Bikers gathered in Encinitas Wednesday evening for a memorial ride for Ian "Poods" Barry, a fixture in the North County community.
Family and friends gathered in Encinitas Wednesday evening to honor a beloved member of the community who died tragically last week after falling from a cliff.
Ian Barry, 22, was a fixture in the North County, known by his friends in the skateboarding community as “Poods” because his hair was curly like a poodle.
Last Thursday morning, he was found unconscious at Beacon’s Beach at the base of a 100-foot cliff in Leucadia State Beach.
According to authorities, the Encinitas resident appeared to have fallen from the cliff above the beach. By the time medics got to him, he was unconscious and was transported to Scripps Memorial Hospital in La Jolla with life-threatening injuries. Barry was pronounced dead a few hours later.
Barry lived in Encinitas with his parents and worked at the clothing company Brixton in Oceanside. He loved skateboarding and riding motorcycles and even built his own motorcycle from scratch, friends said.
His loved ones were devastated by the news of his abrupt death last week. On Wednesday evening, they celebrated Barry’s life with a motorcycle ride along Solana Beach.
About 100 people on motorcycles and in cars met at the Pannikin café in Encinitas around 4:30 p.m. for a special memorial ride honoring Barry. The group headed south to Solana Beach, circling back to the Encinitas Community Center in time for Barry’s heartfelt memorial service.
Attendees said the well-known skateboarder was active in the Encinitas community and loved by many.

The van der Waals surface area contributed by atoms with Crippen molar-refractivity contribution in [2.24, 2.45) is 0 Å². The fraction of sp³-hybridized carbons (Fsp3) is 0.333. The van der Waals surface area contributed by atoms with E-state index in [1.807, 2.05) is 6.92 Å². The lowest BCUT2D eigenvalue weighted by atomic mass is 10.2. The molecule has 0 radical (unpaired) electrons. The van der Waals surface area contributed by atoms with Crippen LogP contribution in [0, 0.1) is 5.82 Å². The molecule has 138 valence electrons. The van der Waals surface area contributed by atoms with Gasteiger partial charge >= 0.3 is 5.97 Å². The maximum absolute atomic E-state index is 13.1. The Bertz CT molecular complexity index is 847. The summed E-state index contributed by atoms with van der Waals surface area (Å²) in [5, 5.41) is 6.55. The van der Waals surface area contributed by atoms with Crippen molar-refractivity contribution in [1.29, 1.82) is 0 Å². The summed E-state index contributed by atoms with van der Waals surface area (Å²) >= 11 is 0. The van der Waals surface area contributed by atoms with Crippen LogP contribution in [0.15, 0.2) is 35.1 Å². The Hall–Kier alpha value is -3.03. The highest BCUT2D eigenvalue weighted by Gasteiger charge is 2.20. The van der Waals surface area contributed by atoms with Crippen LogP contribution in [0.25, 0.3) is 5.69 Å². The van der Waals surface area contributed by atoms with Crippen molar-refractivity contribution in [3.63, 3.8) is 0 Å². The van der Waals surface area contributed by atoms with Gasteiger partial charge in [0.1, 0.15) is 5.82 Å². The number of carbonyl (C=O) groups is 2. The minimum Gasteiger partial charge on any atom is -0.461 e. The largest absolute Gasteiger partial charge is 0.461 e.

“[He was] the best dude ever. He would go out of his way for anything [and] anybody,” said friend Chris Henry.
Barry also had an affinity for the great outdoors.
“[He] love life, loved nature,” recalled friend Rudy Saldivar.
For that very reason, Saldivar said Barry loved the 100-foot cliff overlooking the ocean at the end of North El Portal Street. Sadly, that’s where his life ended on Sept. 27.
“From what we gather and what police gather, he fell asleep there, probably was asleep until about two in the morning stood up and literally just walked right off [the cliff],” explained Saldivar.
For many loved ones, the reality of Barry’s death still hasn’t quote sunk in.
“It's still not real to me. I've been with all of my friends for the past seven days, it's too tough to believe,” friend Ralph Saldivar told NBC 7.
For Barry's family, the way he died only magnifies their heartache. “
“He was a great guy. He deserved not to go this way, but life isn’t fair,” said Barry’s uncle Jeffrey Brown.
And though the pain of losing Barry will linger for friends and family, his loved ones vowed to remember the way Barry lived, and how he touched so many with his friendship and kindness.
"Everybody here will take a piece of him home and put it to work. I'm very sure of that,” added Brown.